Spotted a clever way to entice repeat orders - offer a credit off a customer's next purchase. If the credit is unused after a period of time, send a triggered email reminder, as 1-800-Headsets does below:
Subject line: You have a credit waiting for you at 1800Headsets.ca
We thought you should know, you have a $10 credit with us
You earned it, so why not enjoy it?
$10 may not sound like a lot, but ten bucks could get you 25% off a cellular headset, an extra 17% off a new Bluetooth headset, or even better...
Take $10 off any:
* Wireless Headsets
* Computer Headsets
* Home Office Headsets
* Wireless Telephones
There are many new headsets at 1-800-Headsets.ca
Call a friendly Headset Specialist at:
9:00am to 7:30pm Eastern Time Mon - Fri
Or claim your $10 credit online by clicking the "Use Your $10 Credit Now" button below. Your Priority Number will be entered automatically at checkout.
Customer # HDS1231443
Priority # EH59720
There are several things I want to point out about this email's brilliance:
1. The subject line gives a strong reason to open the email, piquing curiosity about the credit: "You have a credit waiting for you at 1800Headsets.ca"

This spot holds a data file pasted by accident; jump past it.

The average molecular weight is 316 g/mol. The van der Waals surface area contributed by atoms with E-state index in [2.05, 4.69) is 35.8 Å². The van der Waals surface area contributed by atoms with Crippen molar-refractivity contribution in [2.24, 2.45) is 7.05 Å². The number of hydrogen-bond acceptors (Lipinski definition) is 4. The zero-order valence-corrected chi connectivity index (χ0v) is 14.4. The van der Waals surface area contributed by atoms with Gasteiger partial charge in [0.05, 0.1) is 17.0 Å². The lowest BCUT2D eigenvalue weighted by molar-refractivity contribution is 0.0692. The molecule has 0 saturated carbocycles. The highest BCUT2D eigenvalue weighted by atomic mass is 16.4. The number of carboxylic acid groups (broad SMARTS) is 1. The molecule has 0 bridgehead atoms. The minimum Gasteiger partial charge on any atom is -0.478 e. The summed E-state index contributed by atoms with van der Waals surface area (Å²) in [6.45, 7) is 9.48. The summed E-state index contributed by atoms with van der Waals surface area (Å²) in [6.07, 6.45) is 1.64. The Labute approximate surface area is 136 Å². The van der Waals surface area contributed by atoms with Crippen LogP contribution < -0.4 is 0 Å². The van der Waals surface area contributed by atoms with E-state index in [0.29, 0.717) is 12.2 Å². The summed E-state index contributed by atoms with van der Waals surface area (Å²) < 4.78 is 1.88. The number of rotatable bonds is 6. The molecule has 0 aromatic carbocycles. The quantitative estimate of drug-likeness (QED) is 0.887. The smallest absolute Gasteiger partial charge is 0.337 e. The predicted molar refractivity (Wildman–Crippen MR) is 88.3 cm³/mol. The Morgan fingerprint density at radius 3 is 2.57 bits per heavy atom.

2. "We thought you should know, you have a $10 credit with us" as a headline reinforces the promise of the subject line
3. Suggesting "ten bucks could get you 25% off a cellular headset" is smart. I purchased a computer headset. I'm more likely to be intrigued by a cellular headset than another computer one. It's possible 1-800-Headsets segments customers by product category and customizes the message accordingly.
4. The credit is auto-applied by clicking the big (and I mean big) shiny red button. This makes it easy for the customer, no promo code to remember. It may also create urgency as to have the credit applied in the future would mean digging up the email and clicking through it again.
5. The products on the right hand side all have value propositions: best selling, best range and perfect for noisy offices. If you want to increase your click through for featured products, give the customer a good reason to be interested in them.
An added bonus of the credit idea is you are not reducing the perceived value of your products by reducing the price. Rather, you are selling at full price (and full value) and giving the customer virtual dollars to spend. Sales are boring, and "come back and we'll give you 10% off something" is overdone and not that exciting.